• Driver evaluator performance tracking
  • Analytical data
  • Objective versus subjective scoring algorithms

What is your road test not telling you?

When evaluating a driver’s performance and abilities, ask yourself, what is my road test not telling me?  

  • Was it just a good day? 
  • Are we marking performance based on operational needs? 
  • Were the errors based on competency, or were they trainable? 
  • Is there any underlying impairment? 

Drivers can be on their best behaviour during a road test. Is there a way to challenge the driver enough to ensure you get the most out of the road test?  

Companies are seeing an increase in pressure from operations to hiring. Are you making decisions based on risk or filling a seat? 

What system do you have to break down the type of errors? A driver evaluator’s interpretation of competency versus trainable may differ from others. What if the driver evaluator scores an error harshly that the company believes trainable? Did you just let a good driver walk out the door? 

Are you measuring or screening for any underlying impairment? The CCMTA Standard 6 – Determining Fitness to Drive, identifies 12 cognitive functions that are needed for driving.   

  1. Divided attention 
  2. Selective attention 
  3. Sustained attention (vigilance) 
  4. Short-term or passive memory 
  5. Working memory (the active component of short-term memory) 
  6. Long-term memory 
  7. Choice/complex reaction time 
  8. Tracking 
  9. Visuospatial abilities 
  10. Executive functioning  
  11. Central executive functioning 
  12. Visual information processing 

Cognitive impairment ranges from mild short-term to severe long-term. Below is a list, not all-inclusive, of medical conditions that can cause cognitive impairment. 

  • Untreated sleep apnea  
  • Untreated diabetes 
  • Hypertension 
  • Psychiatric illness 
  • Respiratory disease  
  • Dementia 
  • Developmental disorder 
  • Amnesia 
  • Substance-induced cognitive impairment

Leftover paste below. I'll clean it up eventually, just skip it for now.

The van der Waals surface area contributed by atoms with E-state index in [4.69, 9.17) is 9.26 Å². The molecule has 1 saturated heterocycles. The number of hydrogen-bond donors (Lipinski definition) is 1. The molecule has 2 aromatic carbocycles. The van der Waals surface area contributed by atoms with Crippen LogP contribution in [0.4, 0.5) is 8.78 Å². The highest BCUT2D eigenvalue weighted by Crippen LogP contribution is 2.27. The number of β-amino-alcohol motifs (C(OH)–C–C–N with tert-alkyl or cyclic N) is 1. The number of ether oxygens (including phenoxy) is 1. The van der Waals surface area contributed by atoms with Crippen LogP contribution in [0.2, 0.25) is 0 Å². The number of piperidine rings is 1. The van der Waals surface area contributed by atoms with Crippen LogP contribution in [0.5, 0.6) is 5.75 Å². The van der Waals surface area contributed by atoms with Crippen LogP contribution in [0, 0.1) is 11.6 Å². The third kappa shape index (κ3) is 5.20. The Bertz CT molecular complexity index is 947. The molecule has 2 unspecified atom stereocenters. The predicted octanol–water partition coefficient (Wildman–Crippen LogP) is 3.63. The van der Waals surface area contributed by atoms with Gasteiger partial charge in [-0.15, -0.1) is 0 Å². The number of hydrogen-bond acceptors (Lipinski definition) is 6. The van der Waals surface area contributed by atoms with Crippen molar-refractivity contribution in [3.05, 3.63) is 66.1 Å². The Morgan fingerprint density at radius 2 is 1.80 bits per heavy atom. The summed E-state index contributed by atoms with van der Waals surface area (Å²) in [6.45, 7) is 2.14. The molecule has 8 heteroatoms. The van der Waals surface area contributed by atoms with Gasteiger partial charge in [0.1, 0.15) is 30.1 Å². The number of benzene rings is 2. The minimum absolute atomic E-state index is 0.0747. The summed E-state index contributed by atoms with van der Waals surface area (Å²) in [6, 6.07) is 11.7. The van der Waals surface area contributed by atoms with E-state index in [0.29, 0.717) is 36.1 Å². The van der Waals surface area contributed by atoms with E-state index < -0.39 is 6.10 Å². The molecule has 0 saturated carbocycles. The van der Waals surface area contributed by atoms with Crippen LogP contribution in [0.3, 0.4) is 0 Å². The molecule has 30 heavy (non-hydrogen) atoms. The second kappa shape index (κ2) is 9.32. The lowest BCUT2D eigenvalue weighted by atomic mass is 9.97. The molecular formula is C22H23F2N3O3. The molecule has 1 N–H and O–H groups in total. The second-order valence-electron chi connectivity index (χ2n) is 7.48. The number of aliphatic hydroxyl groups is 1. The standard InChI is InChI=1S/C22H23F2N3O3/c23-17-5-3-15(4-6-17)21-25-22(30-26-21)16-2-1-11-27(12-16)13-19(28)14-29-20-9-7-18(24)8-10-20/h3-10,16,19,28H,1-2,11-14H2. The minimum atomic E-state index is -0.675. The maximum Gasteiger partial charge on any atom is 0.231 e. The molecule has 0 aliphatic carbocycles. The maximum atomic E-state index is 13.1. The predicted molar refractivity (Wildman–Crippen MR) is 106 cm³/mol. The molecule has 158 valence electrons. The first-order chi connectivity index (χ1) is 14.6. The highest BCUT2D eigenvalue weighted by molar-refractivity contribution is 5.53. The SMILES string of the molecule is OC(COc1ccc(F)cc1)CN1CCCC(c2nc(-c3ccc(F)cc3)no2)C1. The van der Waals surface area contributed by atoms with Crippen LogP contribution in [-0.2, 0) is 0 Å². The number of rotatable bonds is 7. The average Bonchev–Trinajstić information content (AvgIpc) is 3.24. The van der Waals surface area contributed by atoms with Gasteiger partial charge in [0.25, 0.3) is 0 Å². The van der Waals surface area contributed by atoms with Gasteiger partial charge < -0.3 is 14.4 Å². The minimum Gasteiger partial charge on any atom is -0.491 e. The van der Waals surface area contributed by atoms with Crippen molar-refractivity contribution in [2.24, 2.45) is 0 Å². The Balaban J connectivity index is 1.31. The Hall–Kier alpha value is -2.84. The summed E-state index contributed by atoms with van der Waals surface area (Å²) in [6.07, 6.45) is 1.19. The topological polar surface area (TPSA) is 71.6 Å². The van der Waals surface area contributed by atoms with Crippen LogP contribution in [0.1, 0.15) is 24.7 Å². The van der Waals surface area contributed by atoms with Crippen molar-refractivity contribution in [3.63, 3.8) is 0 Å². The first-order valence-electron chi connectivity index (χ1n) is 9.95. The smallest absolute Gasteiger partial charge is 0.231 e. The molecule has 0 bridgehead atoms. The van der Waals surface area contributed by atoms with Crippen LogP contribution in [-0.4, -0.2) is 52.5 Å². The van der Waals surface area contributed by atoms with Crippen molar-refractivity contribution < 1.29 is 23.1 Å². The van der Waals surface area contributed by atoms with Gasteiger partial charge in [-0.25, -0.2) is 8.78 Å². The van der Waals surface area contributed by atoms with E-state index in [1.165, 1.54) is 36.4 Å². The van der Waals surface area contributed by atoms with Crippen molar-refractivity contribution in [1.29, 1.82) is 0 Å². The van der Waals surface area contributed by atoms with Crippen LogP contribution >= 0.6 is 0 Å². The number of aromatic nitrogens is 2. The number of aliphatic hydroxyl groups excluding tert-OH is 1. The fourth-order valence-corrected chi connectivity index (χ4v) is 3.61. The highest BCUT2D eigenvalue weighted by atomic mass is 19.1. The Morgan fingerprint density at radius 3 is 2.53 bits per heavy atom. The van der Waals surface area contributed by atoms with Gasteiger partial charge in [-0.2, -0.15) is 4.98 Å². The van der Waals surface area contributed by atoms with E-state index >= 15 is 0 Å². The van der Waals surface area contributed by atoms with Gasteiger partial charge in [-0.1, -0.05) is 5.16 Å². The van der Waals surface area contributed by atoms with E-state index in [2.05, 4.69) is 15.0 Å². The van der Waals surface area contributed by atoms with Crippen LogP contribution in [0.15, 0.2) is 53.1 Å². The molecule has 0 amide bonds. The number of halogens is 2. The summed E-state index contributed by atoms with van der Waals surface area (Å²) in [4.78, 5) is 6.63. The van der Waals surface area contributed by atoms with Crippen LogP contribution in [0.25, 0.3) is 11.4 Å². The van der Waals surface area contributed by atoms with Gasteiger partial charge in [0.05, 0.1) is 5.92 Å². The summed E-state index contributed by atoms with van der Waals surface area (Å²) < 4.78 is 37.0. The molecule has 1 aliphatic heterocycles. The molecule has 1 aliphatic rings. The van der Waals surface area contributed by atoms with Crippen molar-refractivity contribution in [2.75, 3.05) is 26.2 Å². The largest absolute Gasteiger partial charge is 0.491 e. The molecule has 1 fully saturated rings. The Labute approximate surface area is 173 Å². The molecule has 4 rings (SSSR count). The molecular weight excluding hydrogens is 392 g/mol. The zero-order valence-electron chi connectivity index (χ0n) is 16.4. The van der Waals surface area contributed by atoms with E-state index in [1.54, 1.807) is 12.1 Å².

• Alzheimer’s disease 
  • Parkinson disease 
  • Brain trauma 
  • Frontotemporal degeneration 

If someone is suffering from cognitive impairment, they may not even realize it, and a road test may not detect there is a concern present. A driver’s provincial medical assessment might also miss identifying mild and severe cognitive impairment. 

Road test best practices.

Even though there’s a lack of direct guidance on how to develop a road test and conduct performance testing, there are two industry resources that do provide information and general guidance. 

  1. Canadian Council of Motor Transportation Administrators (CCMTA), National Safety Code – Standard 2. Chapter 8: High-Class Vehicles (Class 1-4)
  2. United States Department of Transportation (US DOT), Federal Motor Carrier Safety Administration (FMCSA) – 49 CFR Part 391.31 – Road Test

The CCMTA NSA Standard 6, Determining Fitness to drive, also provides great insight into determining driver fitness, which includes medical assessments as well as functional assessments such as a cognitive screen, cognitive road test, eye tests and hearing tests.


With raising insurance costs, nuclear verdicts in the US, and a general responsibility to operate safely, why have we left risk tolerance to subjectivity?  And in a world where drivers are in high demand, why risk losing someone due to bias when training and retention might be the best action plan currently available to combat the driver shortage crisis.  It’s time to ask yourself, are you doing the same old road test?

Learn how we can support you in creating a standardized on-road evaluation: Commercial On-Road Evaluation

Chris Wilkinson

CHRP, Sales Manager, Impirica Inc.

Chris has established himself as a leader and innovator in the fitness for duty industry supporting companies in Canada and the USA. From program development and implementation, to training, program review, and program management, Chris has worked with companies in a variety of safety sensitive industries. Additional accolades include, training over 5,000 people since 2013, published online educator with 4.4/5 rating after 200 reviews, and published a white paper on opiate and opioid use in the trucking industry.